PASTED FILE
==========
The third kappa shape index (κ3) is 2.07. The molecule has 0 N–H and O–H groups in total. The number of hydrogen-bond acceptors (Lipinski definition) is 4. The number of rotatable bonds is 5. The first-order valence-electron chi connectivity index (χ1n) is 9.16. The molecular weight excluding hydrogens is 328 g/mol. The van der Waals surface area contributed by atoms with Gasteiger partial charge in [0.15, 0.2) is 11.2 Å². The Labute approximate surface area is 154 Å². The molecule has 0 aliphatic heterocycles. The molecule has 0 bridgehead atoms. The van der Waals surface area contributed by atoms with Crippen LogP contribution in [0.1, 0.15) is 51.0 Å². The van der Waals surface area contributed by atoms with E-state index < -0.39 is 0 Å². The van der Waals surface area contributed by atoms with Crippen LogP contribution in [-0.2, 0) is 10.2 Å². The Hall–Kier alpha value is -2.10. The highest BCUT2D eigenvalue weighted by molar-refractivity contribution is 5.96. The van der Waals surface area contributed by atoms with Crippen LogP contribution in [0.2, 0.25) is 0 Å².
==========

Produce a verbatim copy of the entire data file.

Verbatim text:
The third kappa shape index (κ3) is 2.07. The molecule has 0 N–H and O–H groups in total. The number of hydrogen-bond acceptors (Lipinski definition) is 4. The number of rotatable bonds is 5. The first-order valence-electron chi connectivity index (χ1n) is 9.16. The molecular weight excluding hydrogens is 328 g/mol. The van der Waals surface area contributed by atoms with Gasteiger partial charge in [0.15, 0.2) is 11.2 Å². The Labute approximate surface area is 154 Å². The molecule has 0 aliphatic heterocycles. The molecule has 0 bridgehead atoms. The van der Waals surface area contributed by atoms with Crippen LogP contribution in [0.1, 0.15) is 51.0 Å². The van der Waals surface area contributed by atoms with E-state index < -0.39 is 0 Å². The van der Waals surface area contributed by atoms with Crippen LogP contribution in [-0.2, 0) is 10.2 Å². The Hall–Kier alpha value is -2.10. The highest BCUT2D eigenvalue weighted by molar-refractivity contribution is 5.96. The van der Waals surface area contributed by atoms with Crippen LogP contribution in [0.2, 0.25) is 0 Å².